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date: 24 February 2024

(Non-)Local Dependencies in Germaniclocked

(Non-)Local Dependencies in Germaniclocked

  • Augustin SpeyerAugustin SpeyerSaarland University

Summary

Dependencies in the Germanic languages are usually established by local configurations in which one element is in the sphere of influence of another. Non-local dependencies are defined as dependencies holding between elements that are not in such a configuration that one element is in the sphere of influence of the other, at least not on the surface. Non-local dependencies can arise as a result of movement, and mostly do so, but there are counterexamples. This article reviews some common non-local dependency phenomena found in the Germanic languages, namely, extraposed relative clauses, predicative adjectives, split topicalization, preposition stranding, long-distance reflexivization, and long wh-movement. For each phenomenon, hints to the analysis are given, and it is checked in which Germanic languages the phenomenon occurs. The focus is on modern Germanic languages, although occasionally the perspective is widened to older stages of Germanic languages. For all cited phenomena with exception of predicative adjectives and long-distance reflexivization, it can be shown that the non-locality of the dependence arises as a result of movement. It is thus spurious non-locality. Predicative adjectives receive their inflectional features by control, whereas for long-distance reflexivization, explanations have been brought forward that center on the question of whether anaphoricity is a sufficient condition on the use of a reflexive pronoun.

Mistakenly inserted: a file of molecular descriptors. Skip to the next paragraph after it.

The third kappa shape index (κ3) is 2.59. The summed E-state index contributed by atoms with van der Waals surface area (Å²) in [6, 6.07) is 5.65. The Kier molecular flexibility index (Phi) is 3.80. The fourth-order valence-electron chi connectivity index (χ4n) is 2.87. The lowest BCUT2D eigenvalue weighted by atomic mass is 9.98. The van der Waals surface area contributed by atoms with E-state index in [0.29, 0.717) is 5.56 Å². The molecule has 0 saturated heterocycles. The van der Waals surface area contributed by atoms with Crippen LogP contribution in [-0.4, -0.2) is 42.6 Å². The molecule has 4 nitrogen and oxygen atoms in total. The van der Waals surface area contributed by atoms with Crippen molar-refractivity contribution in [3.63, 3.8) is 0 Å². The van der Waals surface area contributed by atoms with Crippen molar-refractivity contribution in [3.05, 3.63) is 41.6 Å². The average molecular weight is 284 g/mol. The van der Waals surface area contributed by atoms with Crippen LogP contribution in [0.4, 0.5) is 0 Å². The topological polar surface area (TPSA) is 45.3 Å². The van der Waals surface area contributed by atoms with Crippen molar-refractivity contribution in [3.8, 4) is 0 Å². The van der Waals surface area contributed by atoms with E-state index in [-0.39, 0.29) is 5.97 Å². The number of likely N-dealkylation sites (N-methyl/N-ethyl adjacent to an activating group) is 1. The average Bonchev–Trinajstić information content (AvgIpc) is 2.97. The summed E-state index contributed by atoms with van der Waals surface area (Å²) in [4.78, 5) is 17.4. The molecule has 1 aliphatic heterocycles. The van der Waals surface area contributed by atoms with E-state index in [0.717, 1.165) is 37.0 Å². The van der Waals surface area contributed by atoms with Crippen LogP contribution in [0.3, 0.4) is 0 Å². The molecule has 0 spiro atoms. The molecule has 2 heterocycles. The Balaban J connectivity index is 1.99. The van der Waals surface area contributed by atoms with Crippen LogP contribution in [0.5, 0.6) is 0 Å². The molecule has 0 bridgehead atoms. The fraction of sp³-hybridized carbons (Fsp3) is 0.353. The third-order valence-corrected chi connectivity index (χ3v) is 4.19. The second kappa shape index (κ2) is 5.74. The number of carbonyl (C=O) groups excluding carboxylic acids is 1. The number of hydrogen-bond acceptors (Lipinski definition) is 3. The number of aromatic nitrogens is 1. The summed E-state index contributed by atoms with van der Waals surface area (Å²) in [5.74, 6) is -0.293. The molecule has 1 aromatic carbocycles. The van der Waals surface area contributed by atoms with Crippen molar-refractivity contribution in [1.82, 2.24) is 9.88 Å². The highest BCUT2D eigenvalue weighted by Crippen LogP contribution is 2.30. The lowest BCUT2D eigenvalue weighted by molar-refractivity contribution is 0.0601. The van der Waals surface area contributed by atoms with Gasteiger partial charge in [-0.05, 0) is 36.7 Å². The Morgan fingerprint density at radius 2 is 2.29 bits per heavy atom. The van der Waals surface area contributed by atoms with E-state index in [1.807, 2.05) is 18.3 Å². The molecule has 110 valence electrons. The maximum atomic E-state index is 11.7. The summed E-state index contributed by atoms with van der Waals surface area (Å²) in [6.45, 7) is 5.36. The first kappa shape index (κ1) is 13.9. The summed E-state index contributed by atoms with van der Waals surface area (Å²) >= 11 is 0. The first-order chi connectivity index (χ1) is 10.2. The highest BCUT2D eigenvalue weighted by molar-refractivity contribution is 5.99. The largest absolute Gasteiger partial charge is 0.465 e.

Subjects

  • Historical Linguistics
  • Syntax

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